Halliday & Matthiessen (2014: 526):
However, these typically differ with respect to the status of the Subject of the reported proposal. With reported locutions, the Subject is implicit; it is presumed from the Receiver of the reporting ‘verbal’ clause: he told/promised me || to wash the car. This is shown by the agnate finite variant (he told me || that I should wash the car; he promised me || that he would wash the car) and by the fact that the ‘verbal’ clause has a passive variant with the Receiver as Subject – I was told || to wash the car.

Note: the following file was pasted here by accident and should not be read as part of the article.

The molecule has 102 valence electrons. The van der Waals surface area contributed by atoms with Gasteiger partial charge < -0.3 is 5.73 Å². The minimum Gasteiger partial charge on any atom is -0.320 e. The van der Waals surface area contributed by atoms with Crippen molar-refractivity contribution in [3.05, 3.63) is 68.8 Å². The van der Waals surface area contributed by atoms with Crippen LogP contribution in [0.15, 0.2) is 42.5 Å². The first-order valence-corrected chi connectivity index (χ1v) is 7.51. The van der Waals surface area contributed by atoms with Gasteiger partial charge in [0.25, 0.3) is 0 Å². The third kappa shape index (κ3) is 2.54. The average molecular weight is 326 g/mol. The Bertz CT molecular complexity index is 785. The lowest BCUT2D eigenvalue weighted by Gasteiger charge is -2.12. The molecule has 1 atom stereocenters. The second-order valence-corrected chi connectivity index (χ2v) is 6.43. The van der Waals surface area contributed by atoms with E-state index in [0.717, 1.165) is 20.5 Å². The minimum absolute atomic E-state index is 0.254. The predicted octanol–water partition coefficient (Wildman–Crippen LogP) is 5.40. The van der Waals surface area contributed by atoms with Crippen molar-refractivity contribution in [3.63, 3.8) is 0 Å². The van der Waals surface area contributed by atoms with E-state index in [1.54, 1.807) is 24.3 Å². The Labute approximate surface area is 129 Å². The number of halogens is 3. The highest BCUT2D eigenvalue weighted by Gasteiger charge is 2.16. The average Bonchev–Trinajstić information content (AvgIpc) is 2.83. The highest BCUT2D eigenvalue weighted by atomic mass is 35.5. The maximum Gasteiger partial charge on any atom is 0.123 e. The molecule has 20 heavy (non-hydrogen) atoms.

In contrast, with reported ideas, the Subject is explicit as part of the projected proposal: he wanted || me to wash the car; he intended/planned/hoped || for me to wash the car. Here there is no passive variant of the reporting clause – we cannot say I was wanted || to wash the car, I was hoped || (for) to wash the car; but there is a passive variant of the reported idea clause – we can say he wanted || the car to be washed (by me). Not surprisingly, there are intermediate cases; more specifically, certain nexuses of reported locutions have properties usually associated with nexuses of reported ideas. Thus with order we can say I was ordered || to wash the car (cf. I was told || to wash the car); but we can also say he ordered || the car to be washed (by me) (cf. he wanted || the car to be washed (by me)).